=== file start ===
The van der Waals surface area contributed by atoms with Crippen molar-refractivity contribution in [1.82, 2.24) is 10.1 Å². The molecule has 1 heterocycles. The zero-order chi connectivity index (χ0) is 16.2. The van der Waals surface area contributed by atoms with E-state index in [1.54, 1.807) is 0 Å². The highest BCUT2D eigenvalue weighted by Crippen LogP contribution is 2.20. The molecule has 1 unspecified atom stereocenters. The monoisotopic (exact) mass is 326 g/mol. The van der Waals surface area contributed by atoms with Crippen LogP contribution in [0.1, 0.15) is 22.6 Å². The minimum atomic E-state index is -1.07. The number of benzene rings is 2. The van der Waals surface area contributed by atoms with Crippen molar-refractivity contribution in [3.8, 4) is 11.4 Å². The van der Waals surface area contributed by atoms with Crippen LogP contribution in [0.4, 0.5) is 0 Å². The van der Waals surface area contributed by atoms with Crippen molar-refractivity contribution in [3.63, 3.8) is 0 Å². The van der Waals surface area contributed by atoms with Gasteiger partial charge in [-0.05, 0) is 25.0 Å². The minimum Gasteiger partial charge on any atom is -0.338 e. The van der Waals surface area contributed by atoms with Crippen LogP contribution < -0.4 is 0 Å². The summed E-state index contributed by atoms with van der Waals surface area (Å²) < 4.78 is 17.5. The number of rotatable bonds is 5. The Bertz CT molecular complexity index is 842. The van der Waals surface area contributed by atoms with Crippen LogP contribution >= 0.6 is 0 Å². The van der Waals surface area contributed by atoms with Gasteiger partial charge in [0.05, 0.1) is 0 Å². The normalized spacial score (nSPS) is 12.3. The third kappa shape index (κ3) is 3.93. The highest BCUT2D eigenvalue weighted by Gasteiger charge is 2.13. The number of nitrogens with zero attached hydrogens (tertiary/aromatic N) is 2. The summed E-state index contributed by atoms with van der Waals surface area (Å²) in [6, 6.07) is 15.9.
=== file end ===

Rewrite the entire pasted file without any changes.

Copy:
The van der Waals surface area contributed by atoms with Crippen molar-refractivity contribution in [1.82, 2.24) is 10.1 Å². The molecule has 1 heterocycles. The zero-order chi connectivity index (χ0) is 16.2. The van der Waals surface area contributed by atoms with E-state index in [1.54, 1.807) is 0 Å². The highest BCUT2D eigenvalue weighted by Crippen LogP contribution is 2.20. The molecule has 1 unspecified atom stereocenters. The monoisotopic (exact) mass is 326 g/mol. The van der Waals surface area contributed by atoms with Crippen LogP contribution in [0.1, 0.15) is 22.6 Å². The minimum atomic E-state index is -1.07. The number of benzene rings is 2. The van der Waals surface area contributed by atoms with Crippen molar-refractivity contribution in [3.8, 4) is 11.4 Å². The van der Waals surface area contributed by atoms with Crippen LogP contribution in [0.4, 0.5) is 0 Å². The van der Waals surface area contributed by atoms with Crippen molar-refractivity contribution in [3.63, 3.8) is 0 Å². The van der Waals surface area contributed by atoms with Gasteiger partial charge in [-0.05, 0) is 25.0 Å². The minimum Gasteiger partial charge on any atom is -0.338 e. The van der Waals surface area contributed by atoms with Crippen LogP contribution < -0.4 is 0 Å². The summed E-state index contributed by atoms with van der Waals surface area (Å²) < 4.78 is 17.5. The number of rotatable bonds is 5. The Bertz CT molecular complexity index is 842. The van der Waals surface area contributed by atoms with Crippen LogP contribution >= 0.6 is 0 Å². The van der Waals surface area contributed by atoms with Gasteiger partial charge in [0.05, 0.1) is 0 Å². The normalized spacial score (nSPS) is 12.3. The third kappa shape index (κ3) is 3.93. The highest BCUT2D eigenvalue weighted by Gasteiger charge is 2.13. The number of nitrogens with zero attached hydrogens (tertiary/aromatic N) is 2. The summed E-state index contributed by atoms with van der Waals surface area (Å²) in [6, 6.07) is 15.9.